April 15, 2019
Former Massachusetts governor - and 2016 Libertarian vice presidential nominee - Bill Weld will seek the 2020 Republican nomination. He becomes the first official challenger to President Trump.
Weld had previously announced he was exploring a challenge to the incumbent president. As we noted at the time, "the history of serious incumbent primary challenges in the modern era is not a good one - either for the challenger or the sitting president. A strong primary challenge highlights fractures in a party, and often weakens the incumbent in the general election. We saw this most recently in 1992, where George H.W. Bush fended off Pat Buchanan, but lost the general election to Bill Clinton. Interestingly, that situation is somewhat the mirror of today. Trump represents the now-ascendant populist wing of the party, while someone like Weld would potentially appeal to the type of GOP championed by the Bushes."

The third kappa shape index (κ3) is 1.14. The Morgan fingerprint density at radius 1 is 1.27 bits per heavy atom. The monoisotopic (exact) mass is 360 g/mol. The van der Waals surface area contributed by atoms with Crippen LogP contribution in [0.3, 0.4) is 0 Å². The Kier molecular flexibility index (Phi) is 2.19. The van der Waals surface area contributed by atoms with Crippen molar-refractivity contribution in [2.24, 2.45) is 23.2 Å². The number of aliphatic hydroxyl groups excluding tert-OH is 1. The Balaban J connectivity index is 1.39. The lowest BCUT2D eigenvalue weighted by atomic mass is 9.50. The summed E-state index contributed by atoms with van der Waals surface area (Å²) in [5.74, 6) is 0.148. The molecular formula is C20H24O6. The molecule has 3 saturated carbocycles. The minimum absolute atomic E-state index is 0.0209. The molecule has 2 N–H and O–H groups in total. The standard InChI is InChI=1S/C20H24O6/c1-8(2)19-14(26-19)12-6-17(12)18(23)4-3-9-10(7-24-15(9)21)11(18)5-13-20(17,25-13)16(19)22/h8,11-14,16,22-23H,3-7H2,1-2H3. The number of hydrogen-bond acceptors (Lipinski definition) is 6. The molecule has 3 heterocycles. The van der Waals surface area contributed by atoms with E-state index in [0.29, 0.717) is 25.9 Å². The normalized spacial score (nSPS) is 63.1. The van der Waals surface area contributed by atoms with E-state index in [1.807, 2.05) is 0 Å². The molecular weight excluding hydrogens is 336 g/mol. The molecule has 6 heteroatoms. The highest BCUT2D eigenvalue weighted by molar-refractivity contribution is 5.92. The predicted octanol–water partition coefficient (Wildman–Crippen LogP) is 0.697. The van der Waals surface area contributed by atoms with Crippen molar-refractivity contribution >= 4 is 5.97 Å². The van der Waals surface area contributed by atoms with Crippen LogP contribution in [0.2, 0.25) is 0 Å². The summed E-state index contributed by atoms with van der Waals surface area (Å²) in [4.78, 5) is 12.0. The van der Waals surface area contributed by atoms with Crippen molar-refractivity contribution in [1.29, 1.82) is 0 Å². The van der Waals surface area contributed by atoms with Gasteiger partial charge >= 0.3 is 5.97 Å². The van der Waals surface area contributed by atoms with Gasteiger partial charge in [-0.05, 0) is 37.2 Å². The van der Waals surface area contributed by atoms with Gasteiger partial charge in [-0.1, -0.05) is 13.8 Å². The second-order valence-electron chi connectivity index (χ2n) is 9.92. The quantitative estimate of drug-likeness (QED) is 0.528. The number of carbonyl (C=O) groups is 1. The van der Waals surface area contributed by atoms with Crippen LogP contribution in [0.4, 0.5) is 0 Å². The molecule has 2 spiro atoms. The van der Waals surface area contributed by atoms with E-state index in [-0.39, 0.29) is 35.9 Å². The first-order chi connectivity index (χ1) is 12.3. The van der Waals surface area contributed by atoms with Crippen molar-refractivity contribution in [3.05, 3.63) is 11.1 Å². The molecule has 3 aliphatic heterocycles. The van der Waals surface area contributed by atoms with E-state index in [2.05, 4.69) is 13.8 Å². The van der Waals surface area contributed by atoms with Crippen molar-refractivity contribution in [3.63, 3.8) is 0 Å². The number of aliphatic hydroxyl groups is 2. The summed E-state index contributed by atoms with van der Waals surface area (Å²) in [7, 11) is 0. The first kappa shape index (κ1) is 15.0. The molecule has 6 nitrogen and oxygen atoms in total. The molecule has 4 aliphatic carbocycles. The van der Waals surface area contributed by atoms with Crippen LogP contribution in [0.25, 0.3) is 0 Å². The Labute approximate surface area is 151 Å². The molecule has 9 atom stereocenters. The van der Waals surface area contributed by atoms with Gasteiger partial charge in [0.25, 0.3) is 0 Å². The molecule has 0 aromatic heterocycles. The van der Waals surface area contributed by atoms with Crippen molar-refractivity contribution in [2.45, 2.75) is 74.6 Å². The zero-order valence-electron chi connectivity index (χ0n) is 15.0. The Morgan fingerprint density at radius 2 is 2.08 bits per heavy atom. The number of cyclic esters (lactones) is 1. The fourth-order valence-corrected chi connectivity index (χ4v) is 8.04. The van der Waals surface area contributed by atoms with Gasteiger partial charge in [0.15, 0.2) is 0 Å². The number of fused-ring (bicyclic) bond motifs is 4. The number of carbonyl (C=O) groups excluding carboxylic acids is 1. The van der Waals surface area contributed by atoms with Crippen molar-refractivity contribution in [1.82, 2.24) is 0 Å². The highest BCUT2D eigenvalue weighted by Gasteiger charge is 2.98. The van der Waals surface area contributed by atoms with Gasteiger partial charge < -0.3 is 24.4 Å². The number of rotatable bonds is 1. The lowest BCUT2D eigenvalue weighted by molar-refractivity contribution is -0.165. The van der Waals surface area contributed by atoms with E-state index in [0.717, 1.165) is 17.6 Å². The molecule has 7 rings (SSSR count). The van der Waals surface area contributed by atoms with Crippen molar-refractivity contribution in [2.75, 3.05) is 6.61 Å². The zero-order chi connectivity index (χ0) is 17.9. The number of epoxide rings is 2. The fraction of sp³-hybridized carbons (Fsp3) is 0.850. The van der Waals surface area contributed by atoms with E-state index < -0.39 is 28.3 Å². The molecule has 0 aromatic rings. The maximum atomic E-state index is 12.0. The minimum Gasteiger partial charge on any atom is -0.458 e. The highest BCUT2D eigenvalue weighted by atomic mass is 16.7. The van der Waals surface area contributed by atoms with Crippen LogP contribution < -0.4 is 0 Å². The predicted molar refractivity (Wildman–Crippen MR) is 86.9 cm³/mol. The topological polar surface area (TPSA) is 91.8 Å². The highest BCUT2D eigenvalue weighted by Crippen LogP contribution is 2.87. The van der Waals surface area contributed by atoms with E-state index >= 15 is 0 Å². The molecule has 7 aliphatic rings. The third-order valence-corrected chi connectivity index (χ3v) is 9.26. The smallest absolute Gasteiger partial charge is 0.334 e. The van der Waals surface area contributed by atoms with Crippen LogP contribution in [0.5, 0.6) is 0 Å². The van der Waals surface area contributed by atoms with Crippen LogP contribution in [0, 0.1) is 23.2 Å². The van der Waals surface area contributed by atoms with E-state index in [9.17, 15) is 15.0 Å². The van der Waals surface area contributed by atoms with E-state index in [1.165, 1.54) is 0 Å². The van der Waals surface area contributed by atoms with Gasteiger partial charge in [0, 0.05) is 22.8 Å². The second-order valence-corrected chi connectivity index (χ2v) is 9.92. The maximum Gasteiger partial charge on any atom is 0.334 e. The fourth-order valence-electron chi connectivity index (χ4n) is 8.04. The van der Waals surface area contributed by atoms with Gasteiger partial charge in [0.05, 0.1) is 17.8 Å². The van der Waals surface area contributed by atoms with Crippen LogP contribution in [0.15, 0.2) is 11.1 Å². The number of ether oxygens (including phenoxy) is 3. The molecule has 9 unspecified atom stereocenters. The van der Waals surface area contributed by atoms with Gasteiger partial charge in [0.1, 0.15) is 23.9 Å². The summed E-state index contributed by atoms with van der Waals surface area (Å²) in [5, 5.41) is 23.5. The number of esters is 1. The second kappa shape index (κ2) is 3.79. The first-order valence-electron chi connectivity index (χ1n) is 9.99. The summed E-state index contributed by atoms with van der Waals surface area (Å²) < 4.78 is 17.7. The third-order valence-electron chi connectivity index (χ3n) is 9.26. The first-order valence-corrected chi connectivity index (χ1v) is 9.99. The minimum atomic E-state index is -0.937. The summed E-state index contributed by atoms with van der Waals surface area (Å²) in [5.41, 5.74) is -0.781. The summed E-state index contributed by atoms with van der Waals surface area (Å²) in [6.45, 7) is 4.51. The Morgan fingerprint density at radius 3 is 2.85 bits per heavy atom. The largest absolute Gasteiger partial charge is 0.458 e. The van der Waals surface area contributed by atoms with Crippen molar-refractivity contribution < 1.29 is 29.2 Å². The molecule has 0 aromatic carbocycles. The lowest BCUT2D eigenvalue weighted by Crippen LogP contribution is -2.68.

Maryland Gov. Larry Hogan has also been considering entering the race. This article from fivethirtyeight discusses the difficult time he (or any challenger) would have against a president so popular with his own party.
Partisan breakdown by state now and projected. Assign toss-up districts to see national results - useful in the case of an electoral college tie.
Connecticut holds the final presidential primary of 2020 while a member of 'The Squad' faces a primary challenge in Minnesota.
No state has had a longer period of voting Democratic in presidential elections. Donald Trump made it close in 2016, but the streak is likely to continue in 2020
Four Democrats are competing to replace the retiring Tulsi Gabbard. Both districts are safely Democratic in November.
The forecaster made 29 changes Friday, moving 27 of them in the direction of Democrats